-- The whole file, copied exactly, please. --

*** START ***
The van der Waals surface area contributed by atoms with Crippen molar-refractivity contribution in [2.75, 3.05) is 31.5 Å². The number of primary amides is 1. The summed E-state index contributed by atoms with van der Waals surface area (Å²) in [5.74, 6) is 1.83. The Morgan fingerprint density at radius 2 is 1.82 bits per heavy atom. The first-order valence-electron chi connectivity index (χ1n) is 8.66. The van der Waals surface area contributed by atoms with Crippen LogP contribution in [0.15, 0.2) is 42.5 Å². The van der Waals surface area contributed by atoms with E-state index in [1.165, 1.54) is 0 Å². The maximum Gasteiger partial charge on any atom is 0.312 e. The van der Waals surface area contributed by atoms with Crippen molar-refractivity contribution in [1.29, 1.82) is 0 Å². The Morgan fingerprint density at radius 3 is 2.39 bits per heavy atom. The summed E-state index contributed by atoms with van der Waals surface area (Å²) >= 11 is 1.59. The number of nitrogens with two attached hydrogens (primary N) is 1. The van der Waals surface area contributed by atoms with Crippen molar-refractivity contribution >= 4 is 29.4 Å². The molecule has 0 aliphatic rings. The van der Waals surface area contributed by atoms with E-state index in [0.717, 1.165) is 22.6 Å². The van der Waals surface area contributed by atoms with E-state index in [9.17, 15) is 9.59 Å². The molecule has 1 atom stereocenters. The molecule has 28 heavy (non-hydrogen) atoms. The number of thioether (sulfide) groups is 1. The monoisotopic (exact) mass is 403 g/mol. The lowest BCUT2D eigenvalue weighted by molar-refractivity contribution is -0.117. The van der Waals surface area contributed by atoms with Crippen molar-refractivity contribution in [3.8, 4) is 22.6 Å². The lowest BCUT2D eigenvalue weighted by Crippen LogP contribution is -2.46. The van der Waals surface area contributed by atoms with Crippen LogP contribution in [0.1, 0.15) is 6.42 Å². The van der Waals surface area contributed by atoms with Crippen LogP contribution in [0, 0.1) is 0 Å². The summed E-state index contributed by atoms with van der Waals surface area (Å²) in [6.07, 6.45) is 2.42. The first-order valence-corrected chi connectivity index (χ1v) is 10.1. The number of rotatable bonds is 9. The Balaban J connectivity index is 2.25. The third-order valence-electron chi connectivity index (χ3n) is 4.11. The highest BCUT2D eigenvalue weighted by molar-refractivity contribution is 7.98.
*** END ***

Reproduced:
The van der Waals surface area contributed by atoms with Crippen molar-refractivity contribution in [2.75, 3.05) is 31.5 Å². The number of primary amides is 1. The summed E-state index contributed by atoms with van der Waals surface area (Å²) in [5.74, 6) is 1.83. The Morgan fingerprint density at radius 2 is 1.82 bits per heavy atom. The first-order valence-electron chi connectivity index (χ1n) is 8.66. The van der Waals surface area contributed by atoms with Crippen LogP contribution in [0.15, 0.2) is 42.5 Å². The van der Waals surface area contributed by atoms with E-state index in [1.165, 1.54) is 0 Å². The maximum Gasteiger partial charge on any atom is 0.312 e. The van der Waals surface area contributed by atoms with Crippen molar-refractivity contribution in [1.29, 1.82) is 0 Å². The Morgan fingerprint density at radius 3 is 2.39 bits per heavy atom. The summed E-state index contributed by atoms with van der Waals surface area (Å²) >= 11 is 1.59. The number of nitrogens with two attached hydrogens (primary N) is 1. The van der Waals surface area contributed by atoms with Crippen molar-refractivity contribution >= 4 is 29.4 Å². The molecule has 0 aliphatic rings. The van der Waals surface area contributed by atoms with E-state index in [0.717, 1.165) is 22.6 Å². The van der Waals surface area contributed by atoms with E-state index in [9.17, 15) is 9.59 Å². The molecule has 1 atom stereocenters. The molecule has 28 heavy (non-hydrogen) atoms. The number of thioether (sulfide) groups is 1. The monoisotopic (exact) mass is 403 g/mol. The lowest BCUT2D eigenvalue weighted by molar-refractivity contribution is -0.117. The van der Waals surface area contributed by atoms with Crippen molar-refractivity contribution in [3.8, 4) is 22.6 Å². The lowest BCUT2D eigenvalue weighted by Crippen LogP contribution is -2.46. The van der Waals surface area contributed by atoms with Crippen LogP contribution in [0.1, 0.15) is 6.42 Å². The van der Waals surface area contributed by atoms with Crippen LogP contribution in [0, 0.1) is 0 Å². The summed E-state index contributed by atoms with van der Waals surface area (Å²) in [6.07, 6.45) is 2.42. The first-order valence-corrected chi connectivity index (χ1v) is 10.1. The number of rotatable bonds is 9. The Balaban J connectivity index is 2.25. The third-order valence-electron chi connectivity index (χ3n) is 4.11. The highest BCUT2D eigenvalue weighted by molar-refractivity contribution is 7.98.